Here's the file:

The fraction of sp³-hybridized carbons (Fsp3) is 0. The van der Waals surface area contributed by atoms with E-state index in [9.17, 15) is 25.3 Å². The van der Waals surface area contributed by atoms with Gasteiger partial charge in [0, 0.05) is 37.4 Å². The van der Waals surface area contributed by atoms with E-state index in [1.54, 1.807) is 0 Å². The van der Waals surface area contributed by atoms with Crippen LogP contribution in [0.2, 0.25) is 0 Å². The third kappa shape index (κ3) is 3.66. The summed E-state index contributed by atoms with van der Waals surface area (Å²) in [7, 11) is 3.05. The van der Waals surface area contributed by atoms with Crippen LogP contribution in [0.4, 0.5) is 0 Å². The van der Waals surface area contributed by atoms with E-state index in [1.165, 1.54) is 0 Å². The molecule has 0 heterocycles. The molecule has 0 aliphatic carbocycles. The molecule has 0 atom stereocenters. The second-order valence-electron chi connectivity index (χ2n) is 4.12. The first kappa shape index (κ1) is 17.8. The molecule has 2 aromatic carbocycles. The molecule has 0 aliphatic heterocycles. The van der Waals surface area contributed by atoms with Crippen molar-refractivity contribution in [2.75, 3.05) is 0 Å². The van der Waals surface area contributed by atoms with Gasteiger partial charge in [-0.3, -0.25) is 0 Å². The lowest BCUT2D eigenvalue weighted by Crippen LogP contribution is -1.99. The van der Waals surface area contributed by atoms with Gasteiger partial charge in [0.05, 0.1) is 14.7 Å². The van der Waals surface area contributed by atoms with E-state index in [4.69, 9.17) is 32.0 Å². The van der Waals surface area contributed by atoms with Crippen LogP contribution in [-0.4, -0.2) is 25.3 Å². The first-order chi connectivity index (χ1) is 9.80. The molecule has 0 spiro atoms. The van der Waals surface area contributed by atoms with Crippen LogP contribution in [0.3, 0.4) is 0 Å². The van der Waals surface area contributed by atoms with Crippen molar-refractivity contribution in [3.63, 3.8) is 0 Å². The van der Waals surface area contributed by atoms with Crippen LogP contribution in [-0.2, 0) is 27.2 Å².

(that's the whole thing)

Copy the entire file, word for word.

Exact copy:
The fraction of sp³-hybridized carbons (Fsp3) is 0. The van der Waals surface area contributed by atoms with E-state index in [9.17, 15) is 25.3 Å². The van der Waals surface area contributed by atoms with Gasteiger partial charge in [0, 0.05) is 37.4 Å². The van der Waals surface area contributed by atoms with E-state index in [1.54, 1.807) is 0 Å². The van der Waals surface area contributed by atoms with Crippen LogP contribution in [0.2, 0.25) is 0 Å². The third kappa shape index (κ3) is 3.66. The summed E-state index contributed by atoms with van der Waals surface area (Å²) in [7, 11) is 3.05. The van der Waals surface area contributed by atoms with Crippen LogP contribution in [0.4, 0.5) is 0 Å². The van der Waals surface area contributed by atoms with E-state index in [1.165, 1.54) is 0 Å². The molecule has 0 heterocycles. The molecule has 0 aliphatic carbocycles. The molecule has 0 atom stereocenters. The second-order valence-electron chi connectivity index (χ2n) is 4.12. The first kappa shape index (κ1) is 17.8. The molecule has 2 aromatic carbocycles. The molecule has 0 aliphatic heterocycles. The van der Waals surface area contributed by atoms with Crippen molar-refractivity contribution in [2.75, 3.05) is 0 Å². The van der Waals surface area contributed by atoms with Gasteiger partial charge in [-0.3, -0.25) is 0 Å². The lowest BCUT2D eigenvalue weighted by Crippen LogP contribution is -1.99. The van der Waals surface area contributed by atoms with Gasteiger partial charge in [0.05, 0.1) is 14.7 Å². The van der Waals surface area contributed by atoms with E-state index in [4.69, 9.17) is 32.0 Å². The van der Waals surface area contributed by atoms with Crippen LogP contribution in [-0.4, -0.2) is 25.3 Å². The first-order chi connectivity index (χ1) is 9.80. The molecule has 0 spiro atoms. The van der Waals surface area contributed by atoms with Crippen LogP contribution in [0.3, 0.4) is 0 Å². The van der Waals surface area contributed by atoms with Crippen molar-refractivity contribution in [3.63, 3.8) is 0 Å². The van der Waals surface area contributed by atoms with Crippen LogP contribution in [-0.2, 0) is 27.2 Å².